“Going out for more beer” is an excuse nobody will question, especially if you’re buying. (AdobeStock)

Brad, a longtime safety officer, says: I’ll volunteer to pick up a case of beer an hour before dinner will be ready so that ‘no one will have to go out after,’ and so I’ll get the beer and on the way back smoke with my cousins.”

Danksgiving veteran Tom recalls: “My cousins and I would excuse ourselves 90 minutes or so before dinner time, saying we wanted to go for a long walk to the park to ‘build up an appetite.’ We’d throw the basketball around and get high, then walk back for the festivities just in time to sit down and eat. Many years later we found out there was another subset of older adults doing the same thing, but out in the woods out back.”

Look for the signs

Anna, no newbie, says: “My older brother’s car is the spot. When you start seeing some suggestive eye contact or a very particular set of people disappearing one by one, you know you gotta head for that Hyundai or risk missing the sesh or a seat.”

Develop your own lingo

“Al Roker,” shown here with two young celebrities, is both an excellent code name and a real person who would be a gas to get high with. (Photo by Charles Sykes/Invision/AP)

Dress up your code to suit the holiday. Phrases like “Mama Stamberg’s cranberry relish,” or “Let’s go live to Al Roker on the parade route” can mean any number of things.

Stacey again: “My sisters and I always referred to weed as ‘coffee,’ so it was always, ‘Hey I could use coffee with dessert. Anybody putting a pot on?’ That was the signal to leave the stash by the back deck door to ‘sip’ on.”

Setting is important

Everybody loves to joke about hotboxing, but if you hotbox your brother’s Hyundai you will exit the car reeking of weed—your clothes, your skin, your hair, everything.

Fresh air is Mother Nature’s great evidence eraser.

Walking to a nearby park, vacant lot, or just along the side of the road is usually a better option. Fresh air is Mother Nature’s great evidence eraser.

The garage also offers its own opportunities.

Emily says: “Our beverage fridge is in our cold, drafty garage. I’m pulling on my vape by the time I walk into the garage, exhaling as I open the fridge, and walking back in the house scent-free, with a new bottle of wine. Are we running low on beer? There’s some in the garage. Sparkling water? I’ll go grab it. Need to keep that salad cold? I’ll put it somewhere safe in the garage for you.”

Allow for group expansion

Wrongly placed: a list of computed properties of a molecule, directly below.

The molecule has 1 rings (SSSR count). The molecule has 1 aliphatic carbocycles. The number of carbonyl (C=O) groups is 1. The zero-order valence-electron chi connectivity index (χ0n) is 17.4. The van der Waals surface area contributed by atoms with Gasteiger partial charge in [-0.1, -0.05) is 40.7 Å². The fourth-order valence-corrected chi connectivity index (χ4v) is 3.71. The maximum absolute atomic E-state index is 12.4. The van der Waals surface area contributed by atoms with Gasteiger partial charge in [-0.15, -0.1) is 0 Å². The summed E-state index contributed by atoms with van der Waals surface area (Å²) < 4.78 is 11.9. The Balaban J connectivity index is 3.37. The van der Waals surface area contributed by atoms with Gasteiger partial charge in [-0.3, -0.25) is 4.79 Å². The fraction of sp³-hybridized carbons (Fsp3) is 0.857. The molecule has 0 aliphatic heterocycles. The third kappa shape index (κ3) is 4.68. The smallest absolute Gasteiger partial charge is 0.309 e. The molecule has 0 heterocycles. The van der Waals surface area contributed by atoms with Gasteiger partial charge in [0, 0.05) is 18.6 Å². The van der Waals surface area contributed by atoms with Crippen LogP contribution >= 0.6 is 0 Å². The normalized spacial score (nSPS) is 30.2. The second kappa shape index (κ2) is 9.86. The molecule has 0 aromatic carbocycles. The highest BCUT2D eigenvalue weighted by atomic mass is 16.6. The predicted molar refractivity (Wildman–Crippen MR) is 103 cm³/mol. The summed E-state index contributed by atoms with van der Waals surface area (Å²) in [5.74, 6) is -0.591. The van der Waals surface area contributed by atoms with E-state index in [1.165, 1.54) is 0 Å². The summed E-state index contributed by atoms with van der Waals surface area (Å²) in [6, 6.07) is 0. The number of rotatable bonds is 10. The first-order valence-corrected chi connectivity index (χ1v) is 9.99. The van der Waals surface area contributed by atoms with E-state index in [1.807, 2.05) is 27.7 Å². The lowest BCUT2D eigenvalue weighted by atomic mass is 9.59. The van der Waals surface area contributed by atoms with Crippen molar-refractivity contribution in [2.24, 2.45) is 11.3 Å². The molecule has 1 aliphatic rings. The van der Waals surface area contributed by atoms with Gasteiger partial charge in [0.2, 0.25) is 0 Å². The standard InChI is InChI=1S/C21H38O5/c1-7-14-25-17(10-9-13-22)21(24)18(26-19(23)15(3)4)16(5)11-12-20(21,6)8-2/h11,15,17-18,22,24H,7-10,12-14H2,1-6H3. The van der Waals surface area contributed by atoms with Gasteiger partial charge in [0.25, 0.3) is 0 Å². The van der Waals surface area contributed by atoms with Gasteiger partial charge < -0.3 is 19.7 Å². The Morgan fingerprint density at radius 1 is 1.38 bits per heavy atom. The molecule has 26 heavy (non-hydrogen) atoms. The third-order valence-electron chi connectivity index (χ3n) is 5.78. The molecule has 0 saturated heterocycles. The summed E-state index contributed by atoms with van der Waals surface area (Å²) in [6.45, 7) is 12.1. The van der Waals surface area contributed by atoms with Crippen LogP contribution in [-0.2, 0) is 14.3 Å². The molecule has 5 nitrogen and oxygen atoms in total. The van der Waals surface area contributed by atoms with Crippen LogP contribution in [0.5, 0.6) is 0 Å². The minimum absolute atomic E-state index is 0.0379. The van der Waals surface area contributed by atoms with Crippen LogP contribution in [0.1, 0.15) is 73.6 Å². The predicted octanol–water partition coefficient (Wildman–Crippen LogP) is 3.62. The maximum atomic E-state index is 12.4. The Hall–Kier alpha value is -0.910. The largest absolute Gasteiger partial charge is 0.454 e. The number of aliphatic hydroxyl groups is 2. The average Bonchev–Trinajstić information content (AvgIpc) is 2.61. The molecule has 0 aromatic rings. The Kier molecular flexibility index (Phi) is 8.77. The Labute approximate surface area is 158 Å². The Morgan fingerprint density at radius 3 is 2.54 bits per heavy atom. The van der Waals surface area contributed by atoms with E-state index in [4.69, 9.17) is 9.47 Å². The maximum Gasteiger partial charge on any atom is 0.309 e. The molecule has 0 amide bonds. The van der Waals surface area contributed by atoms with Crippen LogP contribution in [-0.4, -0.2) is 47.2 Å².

Don’t assume the older generation isn’t holding safety meetings of their own. (Darrin Harris Frisby/Drug Policy Alliance)

With the coming of legalization, there may be surprise-guest additions to your group. Keep an open mind, but there’s no need to spoil the cousin vibe by inviting Uncle Uptight who’s suddenly down with the dank.

There may be room for a second walk as a way to welcome the previously inexperienced. Or maybe the secretly experienced.

T. recalls: “At a recent Thanksgiving at Grandma’s, I dropped my bong in the sink while trying to clean it. It broke, right as my grandmother was walking by. She looked over my shoulder, concerned that I’d broken some china or something. When she saw that it was just the bong I brought, she said ‘Here, let me show you where your cousin’s is hidden,’ because of course, we each have a stash hidden at Grandma’s, and she knows where they all are.

Defunk after the pre-func

News flash: You and your clothing now smell like weed.

Consider leaving your jacket and hat in the car prior to re-entering the house. Some prefer a quick spritz of Febreze. Gum or breath mints can help. Wash your hands and face in Grandma’s guest bathroom—her soaps have that powerful old lady rose scent that’s gonna flatten those lingering terpenes like a goddamn steamroller.

Got no cousins? Treat yourself to some you time

No cousins available? Existing cousins too uptight? Give yourself a little private time in that guest powder room. Remember to drop a towel over the gap between the door and the floor.

Says Nat: “Going for a walk was always too suspicious. It was easier to go to the bathroom and sneak vape hits while standing on the toilet to blow it into the vent so your parents don’t smell it. Just pretend you’re in there ‘making room,’ and that’s why you had to spray so much air freshener.”

And who’s going to question that?

The aftermath

Pace yourself. (AdobeStock)

Now go. Eat. If you time it correctly, you are about to enjoy the most delicious Thanksgiving dinner you have ever experienced in your many years on this Earth.

Compliment the food-makers effusively. Fill up a second plate.

Your final task is to scout and lay claim to an easy chair or a cozy spot on the couch. When that combination of THC and tryptophan kicks in you, my friend, are going to enjoy the sleep of the just.

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Bruce Barcott
Bruce Barcott
Leafly Senior Editor Bruce Barcott oversees news, investigations, and feature projects. He is a Guggenheim Fellow and author of Weed the People: The Future of Legal Marijuana in America.